Not all otters use tools, but sea otters use them all the time. They typically use rocks and empty shells to feed on marine snails, crabs, sea urchins and mussels. There are only a handful of non-primate species known to use tools, including dolphins and octopuses.
Check out this amazing video of incredibly cute otters using rocks to break open their food:
Why do otters juggle rocks?
Sea otters have many ways of tugging on our heartstrings. And going by a plethora of YouTube videos, we can now add juggling rocks to the list. To be fair, it’s more keepy-uppy than juggling, albeit keepy-uppy with two or three rocks at a time.
The otters lie on their backs and pat the stones into the air, catching them and rolling them skilfully around their chests and necks. And very impressive it is, too – they can even do it with their eyes closed. The behaviour is likely to be linked to the animals’ use of rocks to detach prey from the seabed and break it open. Recreational juggling may be a playful way of learning how best to manipulate these tools.
Why do sea otters always a carry a stone with them? Because otters actually form attachments to certain stones – keeping them in an armpit when not in use – and have been known to retain their favourite ones throughout their lives, which is definitely one of our favourite sea otter facts!
Many otters eat tough food, particularly sea otters that inhabit the shallow coastal waters of the northern Pacific. They’re renowned for preying on hard-shelled marine invertebrates, including abalones, sea urchins, clams, mussels and crabs, usually fracturing the shells with their teeth.
A sea otter can consume up to 11kg of food every day to support its high metabolism – that’s about a quarter of its own body weight! The energy demands of a sea otter mother increases by 17 per cent after giving birth.
A recent study has revealed that sea otter tooth enamel is much tougher than that of humans, helping to prevent their teeth from being chipped when cracking into the prey using their high bite force. The animal’s enamel contains additional layers of a protein-rich gel that works to prevent cracks from spreading.
However, when tackling species with the heaviest armour, such as as marine snails and thick-shelled bivalves, sea otters often employ tools. They typically use a rock as an anvil and repeatedly bash their prey against it until the shell cracks open, then extract the meat from the shell with their canines.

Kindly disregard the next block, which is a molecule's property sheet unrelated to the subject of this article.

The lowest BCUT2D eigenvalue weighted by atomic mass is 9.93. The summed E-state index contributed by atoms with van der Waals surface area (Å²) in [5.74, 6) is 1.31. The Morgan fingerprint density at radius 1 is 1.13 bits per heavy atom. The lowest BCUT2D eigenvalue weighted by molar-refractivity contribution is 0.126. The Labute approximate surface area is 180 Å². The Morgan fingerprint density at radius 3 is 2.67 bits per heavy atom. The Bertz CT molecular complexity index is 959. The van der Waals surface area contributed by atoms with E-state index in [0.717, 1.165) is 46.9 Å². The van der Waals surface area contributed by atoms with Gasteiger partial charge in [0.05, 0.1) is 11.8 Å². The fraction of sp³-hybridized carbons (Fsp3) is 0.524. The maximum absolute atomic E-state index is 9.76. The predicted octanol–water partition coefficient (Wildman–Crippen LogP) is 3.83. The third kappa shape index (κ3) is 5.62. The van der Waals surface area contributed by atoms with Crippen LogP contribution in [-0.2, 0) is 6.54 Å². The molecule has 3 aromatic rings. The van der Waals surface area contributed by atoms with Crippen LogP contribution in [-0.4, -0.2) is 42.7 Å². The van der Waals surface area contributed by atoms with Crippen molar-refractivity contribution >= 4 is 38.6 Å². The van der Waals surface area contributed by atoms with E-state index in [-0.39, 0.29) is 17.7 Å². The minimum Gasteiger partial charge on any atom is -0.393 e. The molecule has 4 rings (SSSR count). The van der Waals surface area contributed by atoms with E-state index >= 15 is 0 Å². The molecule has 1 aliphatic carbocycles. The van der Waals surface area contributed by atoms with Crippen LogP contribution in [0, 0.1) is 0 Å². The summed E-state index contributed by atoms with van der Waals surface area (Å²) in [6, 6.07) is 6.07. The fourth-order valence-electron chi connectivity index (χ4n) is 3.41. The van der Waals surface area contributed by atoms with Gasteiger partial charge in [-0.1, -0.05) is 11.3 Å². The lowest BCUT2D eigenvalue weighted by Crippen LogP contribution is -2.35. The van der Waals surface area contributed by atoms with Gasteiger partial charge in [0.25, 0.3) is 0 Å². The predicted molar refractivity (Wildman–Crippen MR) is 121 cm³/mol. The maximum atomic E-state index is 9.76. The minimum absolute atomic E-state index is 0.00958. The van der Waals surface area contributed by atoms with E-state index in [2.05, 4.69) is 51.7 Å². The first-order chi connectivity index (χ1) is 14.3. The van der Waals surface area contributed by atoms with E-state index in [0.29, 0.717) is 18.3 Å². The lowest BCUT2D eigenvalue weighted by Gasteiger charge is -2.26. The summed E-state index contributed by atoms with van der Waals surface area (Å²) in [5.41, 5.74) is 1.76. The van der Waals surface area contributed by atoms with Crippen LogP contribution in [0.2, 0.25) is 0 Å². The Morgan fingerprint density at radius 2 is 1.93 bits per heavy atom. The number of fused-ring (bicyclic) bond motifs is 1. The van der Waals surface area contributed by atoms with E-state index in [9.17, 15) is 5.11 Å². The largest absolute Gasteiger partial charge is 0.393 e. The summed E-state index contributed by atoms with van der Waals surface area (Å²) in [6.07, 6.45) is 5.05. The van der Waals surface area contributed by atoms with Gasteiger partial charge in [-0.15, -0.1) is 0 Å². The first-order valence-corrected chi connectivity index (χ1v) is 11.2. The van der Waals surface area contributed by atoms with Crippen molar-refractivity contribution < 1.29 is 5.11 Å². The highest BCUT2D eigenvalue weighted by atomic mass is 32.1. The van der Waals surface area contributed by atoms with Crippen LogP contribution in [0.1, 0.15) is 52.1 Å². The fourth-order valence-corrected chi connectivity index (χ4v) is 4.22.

Indeed, research suggests that the sea otter’s bite force may not be sufficient to open the hardest-shelled prey items, hence their use of tools. In fact, sea otters are one of the only mammals (apart from primates) to have developed tool use.
The answer varies by species and location. Eurasian otters have staged a remarkable comeback in the UK, where they’re now once again present in every single county. But habitat loss and hunting have brought many populations of other otter species crashing down around the world, especially in more tropical locations.
North American sea otters are something of a recent success story after they were brought close to extinction in the 19th century, widely hunted for their fur. This was stopped by the establishment of the International Fur Seal Treaty in 1911. Populations in Canada and California are now doing well.
Otters live in a wide variety of watery locations, from the mighty Amazon to the heart of Singapore. But the sea otter’s habitat is unique, as they only live in shallow coastal waters in the North Pacific ocean.
As predators that are near the top of the food chain, otters are hugely important for keeping their environments balanced.
Research has shown that sea otters are vital to the health of carbon-absorbing kelp forests. They prey on sea urchins that feed on kelp. In environments where sea otter populations have been reintroduced, tall kelp forests are flourishing.
A sea otter’s pelt is the thickest of any mammal. It is made up of a waterproof top layer and a short underlayer, which can contain as many as one million hairs per square inch. This makes up for its lack of blubber in the cold Pacific water.